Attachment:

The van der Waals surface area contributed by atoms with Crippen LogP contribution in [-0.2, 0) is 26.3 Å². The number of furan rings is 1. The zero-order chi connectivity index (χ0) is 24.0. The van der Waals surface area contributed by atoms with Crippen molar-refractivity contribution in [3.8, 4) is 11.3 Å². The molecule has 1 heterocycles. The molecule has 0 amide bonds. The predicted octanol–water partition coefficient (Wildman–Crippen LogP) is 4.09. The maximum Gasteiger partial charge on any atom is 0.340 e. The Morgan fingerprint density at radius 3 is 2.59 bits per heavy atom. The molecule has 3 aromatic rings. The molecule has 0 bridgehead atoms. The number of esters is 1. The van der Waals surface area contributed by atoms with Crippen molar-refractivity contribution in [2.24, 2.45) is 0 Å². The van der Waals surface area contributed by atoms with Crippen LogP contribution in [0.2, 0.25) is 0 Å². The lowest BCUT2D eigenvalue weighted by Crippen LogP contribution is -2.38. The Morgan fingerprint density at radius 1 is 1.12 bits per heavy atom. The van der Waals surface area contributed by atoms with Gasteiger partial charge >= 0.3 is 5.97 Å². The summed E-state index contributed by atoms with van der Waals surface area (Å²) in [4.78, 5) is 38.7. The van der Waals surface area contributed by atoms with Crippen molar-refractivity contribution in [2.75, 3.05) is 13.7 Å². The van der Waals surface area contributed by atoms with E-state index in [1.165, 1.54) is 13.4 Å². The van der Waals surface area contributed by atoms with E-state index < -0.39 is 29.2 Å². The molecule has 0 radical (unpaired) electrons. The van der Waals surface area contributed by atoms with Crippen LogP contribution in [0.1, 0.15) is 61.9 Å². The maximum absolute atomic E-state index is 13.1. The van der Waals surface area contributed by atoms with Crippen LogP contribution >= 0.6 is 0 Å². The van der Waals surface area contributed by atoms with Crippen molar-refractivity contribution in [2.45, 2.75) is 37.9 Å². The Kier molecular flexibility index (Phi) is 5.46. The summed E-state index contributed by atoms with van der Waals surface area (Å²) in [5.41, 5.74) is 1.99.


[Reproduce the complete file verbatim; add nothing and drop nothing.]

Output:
The van der Waals surface area contributed by atoms with Crippen LogP contribution in [-0.2, 0) is 26.3 Å². The number of furan rings is 1. The zero-order chi connectivity index (χ0) is 24.0. The van der Waals surface area contributed by atoms with Crippen molar-refractivity contribution in [3.8, 4) is 11.3 Å². The molecule has 1 heterocycles. The molecule has 0 amide bonds. The predicted octanol–water partition coefficient (Wildman–Crippen LogP) is 4.09. The maximum Gasteiger partial charge on any atom is 0.340 e. The Morgan fingerprint density at radius 3 is 2.59 bits per heavy atom. The molecule has 3 aromatic rings. The molecule has 0 bridgehead atoms. The number of esters is 1. The van der Waals surface area contributed by atoms with Crippen molar-refractivity contribution in [2.24, 2.45) is 0 Å². The van der Waals surface area contributed by atoms with Crippen LogP contribution in [0.2, 0.25) is 0 Å². The lowest BCUT2D eigenvalue weighted by Crippen LogP contribution is -2.38. The Morgan fingerprint density at radius 1 is 1.12 bits per heavy atom. The van der Waals surface area contributed by atoms with Gasteiger partial charge >= 0.3 is 5.97 Å². The summed E-state index contributed by atoms with van der Waals surface area (Å²) in [4.78, 5) is 38.7. The van der Waals surface area contributed by atoms with Crippen molar-refractivity contribution in [2.75, 3.05) is 13.7 Å². The van der Waals surface area contributed by atoms with E-state index in [1.165, 1.54) is 13.4 Å². The van der Waals surface area contributed by atoms with E-state index < -0.39 is 29.2 Å². The molecule has 0 radical (unpaired) electrons. The van der Waals surface area contributed by atoms with Crippen LogP contribution in [0.1, 0.15) is 61.9 Å². The maximum absolute atomic E-state index is 13.1. The van der Waals surface area contributed by atoms with Crippen LogP contribution >= 0.6 is 0 Å². The van der Waals surface area contributed by atoms with Crippen molar-refractivity contribution in [2.45, 2.75) is 37.9 Å². The Kier molecular flexibility index (Phi) is 5.46. The summed E-state index contributed by atoms with van der Waals surface area (Å²) in [5.41, 5.74) is 1.99.